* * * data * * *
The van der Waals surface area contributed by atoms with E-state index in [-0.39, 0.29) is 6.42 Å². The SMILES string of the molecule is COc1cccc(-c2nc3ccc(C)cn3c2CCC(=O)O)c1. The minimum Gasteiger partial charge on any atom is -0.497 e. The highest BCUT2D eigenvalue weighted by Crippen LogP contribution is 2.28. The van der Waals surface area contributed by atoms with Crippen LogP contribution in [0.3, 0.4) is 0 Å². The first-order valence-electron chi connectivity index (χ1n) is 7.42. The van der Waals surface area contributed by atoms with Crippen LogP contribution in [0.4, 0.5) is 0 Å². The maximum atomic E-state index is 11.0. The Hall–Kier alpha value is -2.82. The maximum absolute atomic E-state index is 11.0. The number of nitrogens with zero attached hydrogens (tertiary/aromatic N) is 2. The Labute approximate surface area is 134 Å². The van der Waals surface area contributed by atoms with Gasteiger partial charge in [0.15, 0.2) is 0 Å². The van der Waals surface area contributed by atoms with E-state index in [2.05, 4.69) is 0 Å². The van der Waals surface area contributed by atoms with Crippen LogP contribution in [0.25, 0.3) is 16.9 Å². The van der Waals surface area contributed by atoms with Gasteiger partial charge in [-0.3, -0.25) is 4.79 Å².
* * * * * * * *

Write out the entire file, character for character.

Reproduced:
The van der Waals surface area contributed by atoms with E-state index in [-0.39, 0.29) is 6.42 Å². The SMILES string of the molecule is COc1cccc(-c2nc3ccc(C)cn3c2CCC(=O)O)c1. The minimum Gasteiger partial charge on any atom is -0.497 e. The highest BCUT2D eigenvalue weighted by Crippen LogP contribution is 2.28. The van der Waals surface area contributed by atoms with Crippen LogP contribution in [0.3, 0.4) is 0 Å². The first-order valence-electron chi connectivity index (χ1n) is 7.42. The van der Waals surface area contributed by atoms with Crippen LogP contribution in [0.4, 0.5) is 0 Å². The maximum atomic E-state index is 11.0. The Hall–Kier alpha value is -2.82. The maximum absolute atomic E-state index is 11.0. The number of nitrogens with zero attached hydrogens (tertiary/aromatic N) is 2. The Labute approximate surface area is 134 Å². The van der Waals surface area contributed by atoms with Gasteiger partial charge in [0.15, 0.2) is 0 Å². The van der Waals surface area contributed by atoms with E-state index in [2.05, 4.69) is 0 Å². The van der Waals surface area contributed by atoms with Crippen LogP contribution in [0.25, 0.3) is 16.9 Å². The van der Waals surface area contributed by atoms with Gasteiger partial charge in [-0.3, -0.25) is 4.79 Å².